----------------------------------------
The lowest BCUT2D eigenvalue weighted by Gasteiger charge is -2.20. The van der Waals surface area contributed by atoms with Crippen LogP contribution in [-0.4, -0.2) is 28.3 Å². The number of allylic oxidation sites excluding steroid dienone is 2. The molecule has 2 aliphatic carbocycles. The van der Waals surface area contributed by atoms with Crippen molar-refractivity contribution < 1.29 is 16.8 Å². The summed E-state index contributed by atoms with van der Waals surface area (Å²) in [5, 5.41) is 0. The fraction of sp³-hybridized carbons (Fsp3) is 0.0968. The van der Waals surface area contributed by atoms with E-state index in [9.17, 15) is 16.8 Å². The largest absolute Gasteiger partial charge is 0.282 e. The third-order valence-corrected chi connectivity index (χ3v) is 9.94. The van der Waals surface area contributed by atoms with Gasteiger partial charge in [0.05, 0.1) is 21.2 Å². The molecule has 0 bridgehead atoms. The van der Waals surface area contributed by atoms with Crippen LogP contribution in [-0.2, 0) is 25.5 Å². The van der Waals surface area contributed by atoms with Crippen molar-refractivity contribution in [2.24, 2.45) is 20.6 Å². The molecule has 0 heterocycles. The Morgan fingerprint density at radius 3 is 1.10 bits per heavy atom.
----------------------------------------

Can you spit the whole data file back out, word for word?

The lowest BCUT2D eigenvalue weighted by Gasteiger charge is -2.20. The van der Waals surface area contributed by atoms with Crippen LogP contribution in [-0.4, -0.2) is 28.3 Å². The number of allylic oxidation sites excluding steroid dienone is 2. The molecule has 2 aliphatic carbocycles. The van der Waals surface area contributed by atoms with Crippen molar-refractivity contribution < 1.29 is 16.8 Å². The summed E-state index contributed by atoms with van der Waals surface area (Å²) in [5, 5.41) is 0. The fraction of sp³-hybridized carbons (Fsp3) is 0.0968. The van der Waals surface area contributed by atoms with E-state index in [9.17, 15) is 16.8 Å². The largest absolute Gasteiger partial charge is 0.282 e. The third-order valence-corrected chi connectivity index (χ3v) is 9.94. The van der Waals surface area contributed by atoms with Gasteiger partial charge in [0.05, 0.1) is 21.2 Å². The molecule has 0 bridgehead atoms. The van der Waals surface area contributed by atoms with Crippen LogP contribution in [-0.2, 0) is 25.5 Å². The van der Waals surface area contributed by atoms with Crippen molar-refractivity contribution in [2.24, 2.45) is 20.6 Å². The molecule has 0 heterocycles. The Morgan fingerprint density at radius 3 is 1.10 bits per heavy atom.